Love Supreme Festival

Glynde Place, Glynde, Saturday June 30 – Sunday, July 1

EARTH, Wind And Fire made one tiny misstep in their brilliant headlining show at Love Supreme – not doing the England terrace chant version of their hit September.

Three Lions fans have adopted the song for Russia 2018, changing the chorus to “woah, England’s going all the waaaaay”.

A bit of a missed opportunity then – England know all about that.

In some ways the sixth Love Supreme festival resembled the current England campaign.

Sunday night was like the match against Panama – thrilling and utterly unforgettable.

Saturday night was like some of the other matches – it had its moments but didn’t gel the way everyone hoped.

Saturday kicked off well enough with Level 42, the retro soul and hip-hop mash-up of Mr Jukes and the smooth soul of singer Lalah Hathaway.

Saturday, June 30

Critics may deride Level 42’s Eighties’ jazz funk but they can work a crowd.

Affable bassist Mark King – he of the famous thumb-slapping style – was in good voice on a rapturously received set that included Running In The Family, The Sun Goes Down (Living It Up) and Something About You. A big thumbs up.

Love Supreme scored a coup by luring US tenor sax legend Pharoah Sanders over to headline the big top.

His mix of cosmic jazz, African highlife and be-bop can be thrilling.

But the frail 77-year-old was only occasionally near his best, content to punctuate the groove with his famously scratchy sax rather than lead it.

Main stage headliner Elvis Costello wasn’t on top form either.

His 90-minute set with The Imposters was a crowd-pleaser, with ballsy versions of Pump It Up, Girls Talk and Radio Radio.

But his voice was shot, particularly on A Good Year For The Roses, Alison and Shipbuilding. The Imposters were surprisingly ragged too.

The set was just about redeemed by a storming encore of Oliver Army’s and (What’s So Funny ’Bout) Peace, Love And Understanding.

Sunday, July 1

Sunday was a blast and proof that Love Supreme’s policy of mixing off-beat and experimental acts with legacy and populist names works.

It was great to see the big top packed for bassist Dave Holland, tabla player Zakir Hussain and tenor saxophonist Chris Potter. A thrilling mix of western jazz, blues and Indian raga.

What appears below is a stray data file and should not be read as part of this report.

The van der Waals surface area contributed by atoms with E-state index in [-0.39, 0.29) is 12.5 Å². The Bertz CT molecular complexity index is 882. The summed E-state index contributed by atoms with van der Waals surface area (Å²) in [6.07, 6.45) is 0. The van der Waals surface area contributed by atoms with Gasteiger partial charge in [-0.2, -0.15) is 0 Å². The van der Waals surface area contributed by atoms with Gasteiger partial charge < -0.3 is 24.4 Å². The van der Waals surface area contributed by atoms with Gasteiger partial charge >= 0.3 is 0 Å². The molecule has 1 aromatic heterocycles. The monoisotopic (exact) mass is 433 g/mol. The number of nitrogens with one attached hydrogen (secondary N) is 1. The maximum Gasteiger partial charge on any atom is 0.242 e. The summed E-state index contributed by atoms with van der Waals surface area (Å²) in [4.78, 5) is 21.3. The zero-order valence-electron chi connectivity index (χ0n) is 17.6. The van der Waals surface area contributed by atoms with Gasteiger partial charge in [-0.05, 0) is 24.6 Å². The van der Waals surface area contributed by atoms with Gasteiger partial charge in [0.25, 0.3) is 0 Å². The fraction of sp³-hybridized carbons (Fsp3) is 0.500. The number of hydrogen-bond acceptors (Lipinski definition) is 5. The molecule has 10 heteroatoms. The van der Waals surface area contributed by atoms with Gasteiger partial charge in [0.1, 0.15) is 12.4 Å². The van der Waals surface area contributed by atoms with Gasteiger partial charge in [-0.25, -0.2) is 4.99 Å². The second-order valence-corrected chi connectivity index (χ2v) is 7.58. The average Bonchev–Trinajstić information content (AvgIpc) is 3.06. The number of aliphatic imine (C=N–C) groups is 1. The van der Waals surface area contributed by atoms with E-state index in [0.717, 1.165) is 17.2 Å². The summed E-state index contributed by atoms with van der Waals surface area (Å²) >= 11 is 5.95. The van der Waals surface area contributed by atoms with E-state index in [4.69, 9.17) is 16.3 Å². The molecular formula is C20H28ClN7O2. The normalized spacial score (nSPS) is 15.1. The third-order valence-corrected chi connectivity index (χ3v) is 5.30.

Mavis Staples had a deserved full house too for a stunning set of old-school R&B and gospel that reached a peak with Respect Yourself and I’ll Take You There.

She’s 78 but her rasping vocals are astounding.

Big top headliner Steve Winwood is a mere 70 but his voice hasn’t aged a jot since he was a Sixties’ teenager demanding Gimme Some Lovin’.

Winwood has got better and better since his mega-stardom days receded, happy to rework his Traffic and Blind Faith glory days in inventive ways. Magnificent.

Over on the main stage, singer-songwriter Tom Misch channelled some of Winwood’s blue-eyed soul on a set of melodic pop funk that was fun without ever being truly memorable.

Very different and much more in your face was George Clinton.

The Parliament/Funkadelic genius may be content to let his band take the spotlight but his mix of funk, rap, Frank Zappa-esque prog and just about everything else has never seemed more timely.

Maggot Brain, I’m Gon Make U Sick O’Me and Give Up The Funk were booty-shakin’ masterpieces.

Boogie Wonderland, Let’s Groove, Fantasy, September – Earth Wind And Fire know how to get a party going.

The Seventies’ funkateers may be down to just three original members – long-time frontman Maurice White is greatly missed – but the band’s original spirit marches on.

Luckily they still have the sweet falsetto of Philip Bailey and a string of hits that have soundtracked many a love affair and, in After The Love Has Gone, many a divorce too.

Great stuff and their version of Got To Get You Into My Life is still the best Beatles cover version ever.

Simon Copeland